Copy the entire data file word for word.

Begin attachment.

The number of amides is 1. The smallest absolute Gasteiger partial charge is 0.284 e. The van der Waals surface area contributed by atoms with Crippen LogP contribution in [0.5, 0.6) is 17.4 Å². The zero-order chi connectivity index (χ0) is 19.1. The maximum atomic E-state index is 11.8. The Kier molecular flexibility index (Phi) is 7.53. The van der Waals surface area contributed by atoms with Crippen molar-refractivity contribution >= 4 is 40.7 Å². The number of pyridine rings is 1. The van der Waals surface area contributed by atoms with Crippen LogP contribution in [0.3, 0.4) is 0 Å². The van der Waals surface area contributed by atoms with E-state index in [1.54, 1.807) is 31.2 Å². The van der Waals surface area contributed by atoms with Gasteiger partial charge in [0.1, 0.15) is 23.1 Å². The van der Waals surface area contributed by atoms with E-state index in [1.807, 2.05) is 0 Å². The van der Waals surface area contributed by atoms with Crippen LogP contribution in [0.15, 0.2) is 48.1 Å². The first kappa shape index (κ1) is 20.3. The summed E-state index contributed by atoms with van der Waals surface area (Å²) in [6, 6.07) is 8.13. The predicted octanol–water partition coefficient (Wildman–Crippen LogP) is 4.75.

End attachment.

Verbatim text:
The number of amides is 1. The smallest absolute Gasteiger partial charge is 0.284 e. The van der Waals surface area contributed by atoms with Crippen LogP contribution in [0.5, 0.6) is 17.4 Å². The zero-order chi connectivity index (χ0) is 19.1. The maximum atomic E-state index is 11.8. The Kier molecular flexibility index (Phi) is 7.53. The van der Waals surface area contributed by atoms with Crippen molar-refractivity contribution >= 4 is 40.7 Å². The number of pyridine rings is 1. The van der Waals surface area contributed by atoms with Crippen LogP contribution in [0.3, 0.4) is 0 Å². The van der Waals surface area contributed by atoms with E-state index in [1.54, 1.807) is 31.2 Å². The van der Waals surface area contributed by atoms with Gasteiger partial charge in [0.1, 0.15) is 23.1 Å². The van der Waals surface area contributed by atoms with E-state index in [1.807, 2.05) is 0 Å². The van der Waals surface area contributed by atoms with Crippen LogP contribution in [0.15, 0.2) is 48.1 Å². The first kappa shape index (κ1) is 20.3. The summed E-state index contributed by atoms with van der Waals surface area (Å²) in [6, 6.07) is 8.13. The predicted octanol–water partition coefficient (Wildman–Crippen LogP) is 4.75.